The man who imparted the value of kindness onto scores of children has died, amid more than 200 thank-you notes penned by young students.
U.S. Army Pfc. Bernard Lens, 96, died of heart failure May 21 at his home in Bucks County. A graveside ceremony May 24 buried the former soldier with military honors.
He was known for frequent talks at school and community centers that chronicled his experience liberating Dachau concentration camp.
Students, moved by the presentations, often sent Lens handwritten notes expressing gratitude for his time. He kept every letter, niece Kathleen Lens said.
“It was his purpose,” she said, of sharing his experience in the Holocaust. “He lived in such a positive way. It was his way of making the best of it.”
Born in Philadelphia and raised during the height of the Depression, Lens faced economic uncertainty throughout much of his childhood. His mother raised three children on her own, and Lens was forever grateful for her dedication to the family.
Despite the circumstances, Lens graduated from Central High School in 1939. He enlisted in the Army at 19, inspired by the raging war in Europe.
During his military tenure, he served for a time under Gen. George S. Patton in Patton’s Third Army, witnessing countless wartime atrocities. One particular experience Lens never forgot occurred when he helped liberate Dachau concentration camp.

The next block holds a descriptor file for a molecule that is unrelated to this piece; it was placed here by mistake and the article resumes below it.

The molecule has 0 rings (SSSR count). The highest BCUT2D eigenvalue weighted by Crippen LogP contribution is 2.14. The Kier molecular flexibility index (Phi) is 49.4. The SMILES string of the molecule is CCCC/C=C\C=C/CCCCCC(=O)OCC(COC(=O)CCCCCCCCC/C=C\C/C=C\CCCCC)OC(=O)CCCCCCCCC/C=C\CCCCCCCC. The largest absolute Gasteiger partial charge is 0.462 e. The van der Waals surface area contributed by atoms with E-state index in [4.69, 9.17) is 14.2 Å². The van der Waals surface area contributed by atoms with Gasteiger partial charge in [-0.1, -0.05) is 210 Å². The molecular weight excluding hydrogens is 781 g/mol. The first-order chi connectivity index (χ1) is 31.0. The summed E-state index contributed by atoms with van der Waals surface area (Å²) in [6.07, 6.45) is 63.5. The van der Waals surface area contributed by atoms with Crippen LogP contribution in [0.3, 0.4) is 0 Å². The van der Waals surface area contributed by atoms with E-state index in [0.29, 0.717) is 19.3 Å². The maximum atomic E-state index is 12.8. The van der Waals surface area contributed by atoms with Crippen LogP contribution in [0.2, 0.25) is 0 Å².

In his speeches, he often recalled the shock of entering the camp to find so many sick, dying and dead. The victims were frightened by the soldiers, but Lens ingeniously connected to them by mentioning his Jewish heritage and using humorous slang.
The experience impacted Lens deeply and, until his death, he gathered photographs of Holocaust victims.
He spoke widely about the Nazis’ horrors to ensure they never happened again and to preach kindness.
“He wanted to make the world better. He couldn’t do enough for others,” Kathleen Lens said.
After the war, Lens worked in sales for the clothing industry. For years, he couldn’t bear to speak about what he witnessed overseas.
“When we were kids, the adults would always say, ‘Don’t ask Uncle Bernie about the war. Don’t talk about the war,’” Kathleen Lens recalled.
“It was so painful for him, [remembering] the atrocities,” she said, but she noted that, “When we were adults he started talking.”
After that, he never stopped talking: He was even scheduled to give a speech to elementary school students on the day of his funeral.
Many of his talks were given in conjunction with the Holocaust Remembrance Program of Post 697 of the Jewish War Veterans in Levittown, which Lens participated in for more than 25 years. In 2015, he won the group’s Person of the Year award.
His connection to his audiences was bolstered by his quick sense of humor.
“He was a magnet for people,” Kathleen Lens said.
She shared an anecdote from this year’s family Passover seder, laughing about how at 96, “he was out until midnight!”
Similarly, after his great-nephew’s Bar Mitzvah last year in Connecticut, Lens had to be dragged back to Philadelphia after enjoying three days of festivities.
Kathleen Lens described her uncle’s ethos simply: “He embraced life.”
He is survived by three nieces and a nephew, as well as many grand- and great-grand- nieces and nephews.